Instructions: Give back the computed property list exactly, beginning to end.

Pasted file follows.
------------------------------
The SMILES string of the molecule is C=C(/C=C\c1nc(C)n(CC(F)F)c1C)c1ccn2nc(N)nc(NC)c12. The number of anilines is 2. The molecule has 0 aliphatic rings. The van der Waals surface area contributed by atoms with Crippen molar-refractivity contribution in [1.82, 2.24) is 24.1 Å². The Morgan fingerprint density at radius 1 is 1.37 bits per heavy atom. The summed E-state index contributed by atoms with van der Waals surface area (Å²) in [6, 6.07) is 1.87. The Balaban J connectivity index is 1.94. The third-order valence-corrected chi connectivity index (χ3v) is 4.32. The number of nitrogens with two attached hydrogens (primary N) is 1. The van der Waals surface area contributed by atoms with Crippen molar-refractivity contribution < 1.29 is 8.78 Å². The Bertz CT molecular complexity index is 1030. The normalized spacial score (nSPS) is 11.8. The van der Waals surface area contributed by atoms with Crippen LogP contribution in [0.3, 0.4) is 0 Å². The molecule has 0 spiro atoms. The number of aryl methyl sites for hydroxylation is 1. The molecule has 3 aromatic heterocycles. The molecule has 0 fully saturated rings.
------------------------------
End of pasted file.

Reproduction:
The SMILES string of the molecule is C=C(/C=C\c1nc(C)n(CC(F)F)c1C)c1ccn2nc(N)nc(NC)c12. The number of anilines is 2. The molecule has 0 aliphatic rings. The van der Waals surface area contributed by atoms with Crippen molar-refractivity contribution in [1.82, 2.24) is 24.1 Å². The Morgan fingerprint density at radius 1 is 1.37 bits per heavy atom. The summed E-state index contributed by atoms with van der Waals surface area (Å²) in [6, 6.07) is 1.87. The Balaban J connectivity index is 1.94. The third-order valence-corrected chi connectivity index (χ3v) is 4.32. The number of nitrogens with two attached hydrogens (primary N) is 1. The van der Waals surface area contributed by atoms with Crippen molar-refractivity contribution < 1.29 is 8.78 Å². The Bertz CT molecular complexity index is 1030. The normalized spacial score (nSPS) is 11.8. The van der Waals surface area contributed by atoms with Crippen LogP contribution in [0.3, 0.4) is 0 Å². The molecule has 0 spiro atoms. The number of aryl methyl sites for hydroxylation is 1. The molecule has 3 aromatic heterocycles. The molecule has 0 fully saturated rings.